The sound of the city. The age of the automobile. The wireless radio and electric neon lights. Jazz must be placed in its social context. Duke Ellington's "Take the A Train" invokes a New York train journey and the pace of urban life. A listener's response to the Miles Davis and Gil Evans interpretation of the slow movement from "Concierto de Arunjuez", the most popular guitar concerto in the Classical repertoire, can only conclude that the style is jazz but the themes are Spanish. Music transcends geography and time offering the listener's imagination new ground to traverse. The study of jazz styles is the study of context. The importance of this should be borne in mind to avoid dismissing certain jazz styles. The validity of "Early Autumn" by Woody Herman is equal to the validity of "Take The A Train" by Duke Ellington. The soulful sound of "Mercy Mercy Mercy" by Cannonball Adderley is no less jazz than the live performance in Berlin of "How High The Moon" by Ella Fitzgerald. Context must be extended to take into account the length of career and the artist's complete output. The later work of Billie Holiday was marred by personal problems and is not a true indication of her artistry. The popularity of Louis Armstrong and his later commercial pop music does not tell you why he was so important to the development of Jazz. The black-tie Sinatra singing "My Way" in his later years masks the original vocal phrasing that he developed with the Tommy Dorsey Band that Miles Davis based his own trumpet style upon. To know that Benny Goodman acquired some of his music charts from Fletcher Henderson provides the opportunity to discover Chu Berry and Coleman Hawkins. Context provides the means to see that jazz style is not exclusively or independently developed by genius or any one group or person. Two versions of "Sugar Foot Stomp", as performed by Fletcher Henderson, will illustrate the style analysis of early Jazz stated in the introduction - block chords, fast tempos, and the change from banjo to guitar - "Sugar Foot Stomp" recorded in 1925 by Fletcher Henderson with banjo played by Charlie Dixon and the 1931 version recorded by Fletcher Henderson under the name Connie's Inn Orchestra with guitar played by Clarence Holiday.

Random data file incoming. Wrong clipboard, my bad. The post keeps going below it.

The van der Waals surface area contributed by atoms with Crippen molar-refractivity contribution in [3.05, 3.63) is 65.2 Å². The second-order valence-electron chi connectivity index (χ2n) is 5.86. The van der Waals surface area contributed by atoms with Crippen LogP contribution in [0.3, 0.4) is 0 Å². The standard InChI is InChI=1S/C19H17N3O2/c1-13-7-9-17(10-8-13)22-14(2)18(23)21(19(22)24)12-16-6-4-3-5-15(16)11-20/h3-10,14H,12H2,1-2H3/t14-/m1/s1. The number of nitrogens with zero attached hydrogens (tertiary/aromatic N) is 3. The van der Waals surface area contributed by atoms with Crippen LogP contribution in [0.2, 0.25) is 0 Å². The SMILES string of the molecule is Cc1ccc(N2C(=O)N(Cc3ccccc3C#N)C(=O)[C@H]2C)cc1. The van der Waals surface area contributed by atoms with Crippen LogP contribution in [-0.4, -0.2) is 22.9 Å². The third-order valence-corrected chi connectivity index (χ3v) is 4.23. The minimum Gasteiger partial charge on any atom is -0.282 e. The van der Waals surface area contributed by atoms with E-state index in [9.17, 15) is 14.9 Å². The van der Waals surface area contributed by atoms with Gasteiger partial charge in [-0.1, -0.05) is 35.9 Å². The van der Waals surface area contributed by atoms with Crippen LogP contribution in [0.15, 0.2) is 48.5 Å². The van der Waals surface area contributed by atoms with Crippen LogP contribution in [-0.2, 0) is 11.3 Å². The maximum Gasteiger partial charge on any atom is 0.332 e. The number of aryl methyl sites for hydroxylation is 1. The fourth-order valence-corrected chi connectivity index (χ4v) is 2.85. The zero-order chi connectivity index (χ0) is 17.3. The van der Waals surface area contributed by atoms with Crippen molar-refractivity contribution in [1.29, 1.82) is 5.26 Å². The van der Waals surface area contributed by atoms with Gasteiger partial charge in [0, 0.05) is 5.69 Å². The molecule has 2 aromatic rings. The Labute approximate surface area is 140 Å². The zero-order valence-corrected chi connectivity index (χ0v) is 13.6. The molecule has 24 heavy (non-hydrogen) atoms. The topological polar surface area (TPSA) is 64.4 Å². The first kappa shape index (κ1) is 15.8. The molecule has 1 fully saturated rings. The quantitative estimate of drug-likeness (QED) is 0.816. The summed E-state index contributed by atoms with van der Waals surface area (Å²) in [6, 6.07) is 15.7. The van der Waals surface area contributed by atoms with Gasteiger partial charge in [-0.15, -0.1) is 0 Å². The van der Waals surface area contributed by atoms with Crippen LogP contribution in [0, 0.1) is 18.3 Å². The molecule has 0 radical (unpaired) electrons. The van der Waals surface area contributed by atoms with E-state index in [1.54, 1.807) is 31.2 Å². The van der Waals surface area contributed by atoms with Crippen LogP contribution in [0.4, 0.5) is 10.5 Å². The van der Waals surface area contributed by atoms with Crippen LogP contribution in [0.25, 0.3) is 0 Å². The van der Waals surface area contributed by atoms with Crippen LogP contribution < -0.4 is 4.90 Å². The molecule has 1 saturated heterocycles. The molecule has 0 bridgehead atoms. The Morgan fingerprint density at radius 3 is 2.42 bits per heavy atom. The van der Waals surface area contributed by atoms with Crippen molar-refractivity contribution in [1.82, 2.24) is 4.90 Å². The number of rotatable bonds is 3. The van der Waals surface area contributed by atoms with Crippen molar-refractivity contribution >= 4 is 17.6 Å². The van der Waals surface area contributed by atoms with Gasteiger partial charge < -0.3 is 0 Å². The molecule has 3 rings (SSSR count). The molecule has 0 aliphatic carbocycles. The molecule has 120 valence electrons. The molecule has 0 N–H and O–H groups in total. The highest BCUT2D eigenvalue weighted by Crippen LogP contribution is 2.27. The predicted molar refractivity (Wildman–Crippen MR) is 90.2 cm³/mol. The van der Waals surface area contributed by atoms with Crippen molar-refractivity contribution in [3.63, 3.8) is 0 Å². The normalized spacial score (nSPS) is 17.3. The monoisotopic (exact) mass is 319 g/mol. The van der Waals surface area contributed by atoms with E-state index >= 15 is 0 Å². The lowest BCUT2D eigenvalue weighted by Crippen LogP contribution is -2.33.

Jazz Style Exercise
The following four bar exercise illustrates how to use blue thirds and added ninths over a simple I - VIm - IV - V progression in D majorː
The above solo line is to be played against a simple diatonic progression and is suitable for beginners. It would be useful to have another guitarist or musician to provide the chords but if this is not possible play the chord progression first to hear it and then play the solo line. A tempo of 60 BPM is one count per second since there are sixty seconds in a minute and a slightly faster BPM of 70 would be suitable for this exercise. The exercise uses simple quarter notes for the solo and it is recommended that the chords should also be played as quarter note down strokes. There is no need for extended or complex chords and the chord progression can be played using open chords at the first position.
The first note is the minor third which resolves into the major third (F#) of the D major chord. The third note is the fifth of the D major chord and the fourth is the added ninth. Notice how the fourth note is played at the ninth fret of the G string. It could also be sounded by striking the open high e string which is the same note but it is common that Jazz guitarists may avoid the open strings which can only be stopped from sounding by dampening.
The first note is called a temporary leading note. Any root note can be preceded by its leading note. The chord of B minor can therefore take a temporary leading note during a solo without disturbing the harmony as long as the temporary leading note resolves a semi-tome up to the root. The third note in the bar is the diatonic third of the B minor chord and the last note in the bar is the diatonic fifth of the B minor chord. So there is only one chromatic note in this bar and that is the temporary leading note that resolves to the root note of the B minor chord.
The first note is a sixth added to a plain G major chord strum. Note that the e note is now treated as an extension of the G major chord. In Bar One we saw how the addition of the same note added a ninth to the D major chord. Each melody note must be analysed in relation to the chord or chords forming the harmonic background for the bar in which it appears. The e note is the sixth degree of the G major scale from which the G major chord is derived. It is also the second degree of the D major scale but it is not the D major chord that is being stated in this bar. The open e string is avoided again by playing the note at the 5th fret of the B string. The next two notes, D and B, are respectively the fifth and third of a G major chord and therefore diatonic. The last note is a minor third (blue note) but its resolution has to await the start of the next bar.